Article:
It's nice to see some off-season rumblings on the Tampa Bay Rays front these days, especially given the prolonged plunge of the Bucs and the ongoing rollercoaster ride of the Lightning.
The news Wednesday that the club had signed veteran reliever Fernando Rodney for 1.75-million in 2012 (including a 2.5-million option or 250,000 buyout in 2013) is both intriguing and cause for some concern.
On the positive side, the 34-year-old from the Dominican Republic could provide some welcome support for last year's de factor closer Kyle Farnsworth. If he can be the same guy he was in 2009 with Detroit, with 37 saves in 38 appearances, Rodney definitely would bolster the late-inning relief corps of the Rays.
But that's the question. Are the Rays getting the '09 Rodney (who also averaged 7.3 strikeouts and 4.9 walks per nine innings with a 2-5 record and 4.40 ERA) or are they getting the pitcher who was less effective with the Angels the past two seasons?
In 2010, he posted a mark of 4-3 with a 4.45 ERA and in 2011 he fought through a back injury (and six weeks on the disabled list) to go 3-5 with three saves and a 4.50 ERA with his walk total per innings exceeding his strikeouts, 7.9 to 7.3.
The other issue is whether the Rays' acquisition of the hard-throwing righthander signals any problems with Farnsworth, who was sensational during most of the season but limited down the stretch with tenderness in his throwing elbow. If so, Rodney could be the man entrusted with saving games and it's been a while since he's done that with any consistency.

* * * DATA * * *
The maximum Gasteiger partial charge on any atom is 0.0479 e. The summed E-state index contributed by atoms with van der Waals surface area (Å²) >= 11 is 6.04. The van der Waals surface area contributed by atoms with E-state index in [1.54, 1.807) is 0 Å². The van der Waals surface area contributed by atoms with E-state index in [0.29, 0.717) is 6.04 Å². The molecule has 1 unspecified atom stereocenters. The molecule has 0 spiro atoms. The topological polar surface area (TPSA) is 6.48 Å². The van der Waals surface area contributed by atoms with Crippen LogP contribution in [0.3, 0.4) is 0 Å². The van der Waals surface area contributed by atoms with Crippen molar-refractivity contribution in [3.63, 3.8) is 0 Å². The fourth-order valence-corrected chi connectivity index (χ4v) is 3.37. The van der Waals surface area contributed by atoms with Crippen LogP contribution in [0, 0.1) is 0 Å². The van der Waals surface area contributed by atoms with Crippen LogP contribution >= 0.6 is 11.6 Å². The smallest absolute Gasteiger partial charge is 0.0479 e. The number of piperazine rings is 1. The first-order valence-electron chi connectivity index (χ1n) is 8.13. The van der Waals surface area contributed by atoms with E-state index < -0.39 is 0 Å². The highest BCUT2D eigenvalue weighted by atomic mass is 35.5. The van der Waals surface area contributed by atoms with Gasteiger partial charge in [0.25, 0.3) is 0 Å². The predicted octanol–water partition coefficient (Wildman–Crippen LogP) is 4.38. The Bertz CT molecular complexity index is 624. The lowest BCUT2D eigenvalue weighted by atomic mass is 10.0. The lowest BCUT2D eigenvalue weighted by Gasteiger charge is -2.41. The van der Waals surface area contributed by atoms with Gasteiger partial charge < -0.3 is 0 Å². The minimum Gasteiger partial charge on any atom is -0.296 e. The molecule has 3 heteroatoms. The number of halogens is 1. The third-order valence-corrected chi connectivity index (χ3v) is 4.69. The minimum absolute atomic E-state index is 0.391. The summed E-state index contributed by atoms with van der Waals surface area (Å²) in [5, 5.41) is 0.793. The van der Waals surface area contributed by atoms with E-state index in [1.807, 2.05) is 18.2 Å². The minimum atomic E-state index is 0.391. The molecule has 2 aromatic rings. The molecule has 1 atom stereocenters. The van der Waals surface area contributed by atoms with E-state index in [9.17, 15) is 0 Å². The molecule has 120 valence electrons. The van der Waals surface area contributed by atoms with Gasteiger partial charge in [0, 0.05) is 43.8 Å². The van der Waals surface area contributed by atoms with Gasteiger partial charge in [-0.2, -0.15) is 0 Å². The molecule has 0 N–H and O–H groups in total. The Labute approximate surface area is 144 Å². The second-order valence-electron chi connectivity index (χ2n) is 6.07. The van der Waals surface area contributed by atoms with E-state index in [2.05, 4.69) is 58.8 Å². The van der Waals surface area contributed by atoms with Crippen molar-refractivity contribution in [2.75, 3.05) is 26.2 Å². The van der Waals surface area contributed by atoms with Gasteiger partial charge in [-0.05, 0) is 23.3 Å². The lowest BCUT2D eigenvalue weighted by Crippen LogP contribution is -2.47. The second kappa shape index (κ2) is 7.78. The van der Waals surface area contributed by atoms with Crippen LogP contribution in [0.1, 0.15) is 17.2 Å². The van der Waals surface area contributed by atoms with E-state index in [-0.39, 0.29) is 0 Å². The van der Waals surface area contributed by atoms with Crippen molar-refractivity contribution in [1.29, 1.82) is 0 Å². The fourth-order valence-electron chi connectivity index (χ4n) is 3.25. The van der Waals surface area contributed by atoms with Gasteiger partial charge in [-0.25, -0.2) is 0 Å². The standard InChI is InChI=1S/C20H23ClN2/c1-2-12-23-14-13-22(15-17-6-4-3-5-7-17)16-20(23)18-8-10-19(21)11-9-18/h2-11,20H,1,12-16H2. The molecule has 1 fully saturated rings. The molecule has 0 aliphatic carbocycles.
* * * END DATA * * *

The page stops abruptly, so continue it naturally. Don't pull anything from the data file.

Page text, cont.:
Executive vice president of baseball operations Andrew Friedman certainly set the bar high when the signing was announced: "Fernando's pure stuff is top-notch and can beat hitters both in and out of the strike zone," said Rays executive vice president of baseball operations Andrew Friedman. "We feel he will be able to maximize his ability with us to further strengthen our bullpen."
You have to give Friedman credit when it comes to finding free agent relievers who've blossomed or re-blossomed after donning a Tampa Bay uniform. The recent roll call of Rafael Soriano and Joaquin Benoit in 2010, followed by Farnsworth and Joel Peralta, who came on strong during the Rays' surge to the playoffs, are evidence of that.
So maybe Rodney will be magically transformed, too. And if Farnsworth (5-1, 2.18 ERA with 25 saves in 31 chances) regains the form he displayed most last season and Peralta picks up where he left off, posting an ERA of 2.93 with six saves in eight attempts, that's great news for the bullpen.
His presence could conceivably take some pressure off of J.P. Howell, who fell far short of expectations coming back from shoulder surgery and often cost the Rays big in key situations.
Manager Joe Maddon is still a Howell believer. Who knows if the cagey lefty will ever regain his wily, old ways. But hey since this is the time of year to ponder possibilities if Howell can shake off his frustrating 2011 campaign (weighed down with a 6.16 ERA) and return to his stellar pre-injury form, the pen could look have the makings of a formidable unit.
Rodney's signing is certainly in keeping with the Rays' limited payroll structure. They're forced to build the team by shopping in baseball's discount aisle for bargain players with a potential upside.
That paid off in a big way last season with one-season deals with DH Johnny Damon (5.25-million) and first baseman Casey Kotchman (a minor-league pact worth 750,000 plus incentives) as both players became key performers for Tampa Bay.